In 1916, Maria Grever set foot in New York City with her two children in tow. She was a Mexican composer whose husband allegedly sent her to the city to escape political turmoil amidst the Mexican Revolution. But Maria Grever wasn’t just any composer. She composed anywhere from 800 to 1,000 songs spanning from the early 1920s until her death in 1951. One of her biggest hits from 1934 was Cuando Vuelva a Tu Lado which was translated into English by Stanley Adams as What A Difference A Day Makes, which received a Grammy in 1959 for Best R&B performance by Dinah Washington. She scored for the big movie houses—Paramount, MGM, Fox. She also wrote operas and even a Broadway musical, but many have never heard her name.
All of this information is widely available across the internet, but what we don’t know much about is who Maria Grever was as a person. With her impressive resume, it’s important to remember the period that Maria Grever lived in. This was a time when women were just beginning to access their civil rights—the 19th Amendment granting women the right to vote was passed in 1920. Maria Grever was not only an immigrant, but a woman alone with two kids in a field dominated by men navigating one of the most expensive and challenging cities across the country. So the fact that Maria Grever has so many accolades to her name, tells you something about the kind of person she was. Yet this is not something that is widely discussed in the history books.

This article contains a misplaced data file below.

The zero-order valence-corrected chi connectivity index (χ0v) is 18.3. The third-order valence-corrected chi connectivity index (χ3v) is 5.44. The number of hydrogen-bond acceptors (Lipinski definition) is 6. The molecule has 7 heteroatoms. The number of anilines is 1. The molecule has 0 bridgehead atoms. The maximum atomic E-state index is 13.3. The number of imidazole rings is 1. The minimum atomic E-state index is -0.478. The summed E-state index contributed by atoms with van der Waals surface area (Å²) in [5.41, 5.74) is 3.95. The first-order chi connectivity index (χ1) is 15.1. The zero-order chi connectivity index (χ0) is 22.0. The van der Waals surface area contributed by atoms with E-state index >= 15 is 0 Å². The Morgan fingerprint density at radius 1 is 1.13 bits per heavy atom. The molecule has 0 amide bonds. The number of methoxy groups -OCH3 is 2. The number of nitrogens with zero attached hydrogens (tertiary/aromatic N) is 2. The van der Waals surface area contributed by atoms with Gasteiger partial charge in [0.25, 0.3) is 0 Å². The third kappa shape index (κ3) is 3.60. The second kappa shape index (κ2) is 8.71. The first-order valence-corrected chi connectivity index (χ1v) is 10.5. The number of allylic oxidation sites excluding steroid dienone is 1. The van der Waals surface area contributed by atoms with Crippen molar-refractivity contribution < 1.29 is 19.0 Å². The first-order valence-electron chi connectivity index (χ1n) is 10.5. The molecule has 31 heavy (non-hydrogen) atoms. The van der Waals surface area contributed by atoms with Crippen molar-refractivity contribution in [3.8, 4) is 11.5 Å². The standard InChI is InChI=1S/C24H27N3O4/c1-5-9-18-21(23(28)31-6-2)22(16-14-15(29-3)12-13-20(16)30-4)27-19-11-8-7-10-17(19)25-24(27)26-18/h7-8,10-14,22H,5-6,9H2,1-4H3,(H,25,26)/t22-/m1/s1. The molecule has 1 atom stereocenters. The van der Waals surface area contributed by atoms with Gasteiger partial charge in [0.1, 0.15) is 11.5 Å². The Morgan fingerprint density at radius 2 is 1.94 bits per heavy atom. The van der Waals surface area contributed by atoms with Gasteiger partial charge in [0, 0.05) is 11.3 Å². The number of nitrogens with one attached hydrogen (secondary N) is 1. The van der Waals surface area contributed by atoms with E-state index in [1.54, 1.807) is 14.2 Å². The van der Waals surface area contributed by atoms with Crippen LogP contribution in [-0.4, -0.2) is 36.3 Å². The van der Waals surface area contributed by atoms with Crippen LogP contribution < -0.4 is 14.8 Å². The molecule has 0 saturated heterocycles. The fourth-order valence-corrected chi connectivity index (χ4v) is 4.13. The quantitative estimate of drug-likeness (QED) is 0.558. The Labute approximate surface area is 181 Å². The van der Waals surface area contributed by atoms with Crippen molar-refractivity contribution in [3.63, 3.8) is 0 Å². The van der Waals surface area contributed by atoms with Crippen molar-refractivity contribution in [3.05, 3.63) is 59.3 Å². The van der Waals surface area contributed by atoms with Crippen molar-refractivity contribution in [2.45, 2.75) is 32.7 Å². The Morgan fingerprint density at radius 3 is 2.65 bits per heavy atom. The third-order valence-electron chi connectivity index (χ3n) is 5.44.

Did Maria Grever in fact leave Mexico for New York City just to escape political turmoil or was there something more? How did she become one of the top composers of her time in New York City? How does someone so famous seem so unknown in today’s digital world? In this episode of Latino USA, we go on a quest to find out everything we can about this prolific composer and what happened to her legacy.
This story is also the first episode of a new Latino USA Genias (“Geniuses”) series remembering notable women in music throughout history. According to data from the Women’s Audio Mission, only 5% of people who work in the production of music, television, news and film are women. “If you can see it, you can be it” is a common saying among women in the music industry. These are the stories of women who have broken barriers and become pioneers in their music fields. Stay with us as we take a look at the life and contributions of one woman musician for the next few months.
Latino USA with Maria Hinojosa, produced by Futuro Media, is the longest-running Latino-focused program on U.S. public media.
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